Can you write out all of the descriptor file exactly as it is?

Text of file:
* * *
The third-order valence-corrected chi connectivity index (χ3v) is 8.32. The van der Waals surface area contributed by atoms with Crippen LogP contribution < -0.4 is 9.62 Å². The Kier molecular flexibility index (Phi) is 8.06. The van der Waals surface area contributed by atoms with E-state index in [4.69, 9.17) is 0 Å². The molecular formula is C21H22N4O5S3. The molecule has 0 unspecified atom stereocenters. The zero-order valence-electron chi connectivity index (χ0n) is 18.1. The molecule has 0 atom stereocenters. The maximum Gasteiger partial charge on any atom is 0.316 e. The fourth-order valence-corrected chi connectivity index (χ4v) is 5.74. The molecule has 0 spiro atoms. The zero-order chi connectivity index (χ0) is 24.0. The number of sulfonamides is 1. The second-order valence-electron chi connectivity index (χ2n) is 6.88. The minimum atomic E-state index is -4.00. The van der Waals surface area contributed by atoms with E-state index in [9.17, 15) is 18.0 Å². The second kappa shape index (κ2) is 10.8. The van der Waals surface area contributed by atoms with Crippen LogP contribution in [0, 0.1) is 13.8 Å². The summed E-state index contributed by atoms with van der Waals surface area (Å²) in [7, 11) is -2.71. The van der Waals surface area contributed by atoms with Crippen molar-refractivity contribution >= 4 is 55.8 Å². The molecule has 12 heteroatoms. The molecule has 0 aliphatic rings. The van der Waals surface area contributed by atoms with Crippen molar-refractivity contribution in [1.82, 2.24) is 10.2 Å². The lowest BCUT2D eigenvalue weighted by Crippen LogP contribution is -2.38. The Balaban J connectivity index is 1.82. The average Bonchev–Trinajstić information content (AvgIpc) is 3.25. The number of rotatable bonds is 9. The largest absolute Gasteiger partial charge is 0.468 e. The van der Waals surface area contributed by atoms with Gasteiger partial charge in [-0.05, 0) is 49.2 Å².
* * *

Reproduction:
The third-order valence-corrected chi connectivity index (χ3v) is 8.32. The van der Waals surface area contributed by atoms with Crippen LogP contribution < -0.4 is 9.62 Å². The Kier molecular flexibility index (Phi) is 8.06. The van der Waals surface area contributed by atoms with E-state index in [4.69, 9.17) is 0 Å². The molecular formula is C21H22N4O5S3. The molecule has 0 unspecified atom stereocenters. The zero-order valence-electron chi connectivity index (χ0n) is 18.1. The molecule has 0 atom stereocenters. The maximum Gasteiger partial charge on any atom is 0.316 e. The fourth-order valence-corrected chi connectivity index (χ4v) is 5.74. The molecule has 0 spiro atoms. The zero-order chi connectivity index (χ0) is 24.0. The number of sulfonamides is 1. The second-order valence-electron chi connectivity index (χ2n) is 6.88. The minimum atomic E-state index is -4.00. The van der Waals surface area contributed by atoms with E-state index in [9.17, 15) is 18.0 Å². The second kappa shape index (κ2) is 10.8. The van der Waals surface area contributed by atoms with Crippen LogP contribution in [0, 0.1) is 13.8 Å². The summed E-state index contributed by atoms with van der Waals surface area (Å²) in [7, 11) is -2.71. The van der Waals surface area contributed by atoms with Crippen molar-refractivity contribution >= 4 is 55.8 Å². The molecule has 12 heteroatoms. The molecule has 0 aliphatic rings. The van der Waals surface area contributed by atoms with Crippen molar-refractivity contribution in [1.82, 2.24) is 10.2 Å². The lowest BCUT2D eigenvalue weighted by Crippen LogP contribution is -2.38. The Balaban J connectivity index is 1.82. The average Bonchev–Trinajstić information content (AvgIpc) is 3.25. The number of rotatable bonds is 9. The largest absolute Gasteiger partial charge is 0.468 e. The van der Waals surface area contributed by atoms with Gasteiger partial charge in [-0.05, 0) is 49.2 Å².